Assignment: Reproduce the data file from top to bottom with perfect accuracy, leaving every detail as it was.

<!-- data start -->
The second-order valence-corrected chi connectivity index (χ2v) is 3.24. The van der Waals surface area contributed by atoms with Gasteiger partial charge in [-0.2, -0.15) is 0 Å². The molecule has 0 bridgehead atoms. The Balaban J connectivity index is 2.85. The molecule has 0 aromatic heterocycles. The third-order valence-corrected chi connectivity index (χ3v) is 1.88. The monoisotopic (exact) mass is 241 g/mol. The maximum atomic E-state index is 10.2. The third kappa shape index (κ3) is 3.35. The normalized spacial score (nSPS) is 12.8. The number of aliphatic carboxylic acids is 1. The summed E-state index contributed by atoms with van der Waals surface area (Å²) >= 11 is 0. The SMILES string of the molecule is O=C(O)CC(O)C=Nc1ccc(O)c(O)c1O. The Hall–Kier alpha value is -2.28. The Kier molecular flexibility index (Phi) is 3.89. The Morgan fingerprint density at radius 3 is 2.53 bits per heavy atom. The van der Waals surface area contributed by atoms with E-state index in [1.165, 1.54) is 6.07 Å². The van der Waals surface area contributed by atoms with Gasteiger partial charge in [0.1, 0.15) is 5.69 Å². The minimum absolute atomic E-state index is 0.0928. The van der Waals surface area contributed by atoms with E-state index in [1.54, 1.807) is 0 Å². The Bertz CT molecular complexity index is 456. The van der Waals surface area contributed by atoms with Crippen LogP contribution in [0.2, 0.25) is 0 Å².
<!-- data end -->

The second-order valence-corrected chi connectivity index (χ2v) is 3.24. The van der Waals surface area contributed by atoms with Gasteiger partial charge in [-0.2, -0.15) is 0 Å². The molecule has 0 bridgehead atoms. The Balaban J connectivity index is 2.85. The molecule has 0 aromatic heterocycles. The third-order valence-corrected chi connectivity index (χ3v) is 1.88. The monoisotopic (exact) mass is 241 g/mol. The maximum atomic E-state index is 10.2. The third kappa shape index (κ3) is 3.35. The normalized spacial score (nSPS) is 12.8. The number of aliphatic carboxylic acids is 1. The summed E-state index contributed by atoms with van der Waals surface area (Å²) >= 11 is 0. The SMILES string of the molecule is O=C(O)CC(O)C=Nc1ccc(O)c(O)c1O. The Hall–Kier alpha value is -2.28. The Kier molecular flexibility index (Phi) is 3.89. The Morgan fingerprint density at radius 3 is 2.53 bits per heavy atom. The van der Waals surface area contributed by atoms with E-state index in [1.165, 1.54) is 6.07 Å². The van der Waals surface area contributed by atoms with Gasteiger partial charge in [0.1, 0.15) is 5.69 Å². The minimum absolute atomic E-state index is 0.0928. The van der Waals surface area contributed by atoms with E-state index in [1.54, 1.807) is 0 Å². The Bertz CT molecular complexity index is 456. The van der Waals surface area contributed by atoms with Crippen LogP contribution in [0.2, 0.25) is 0 Å².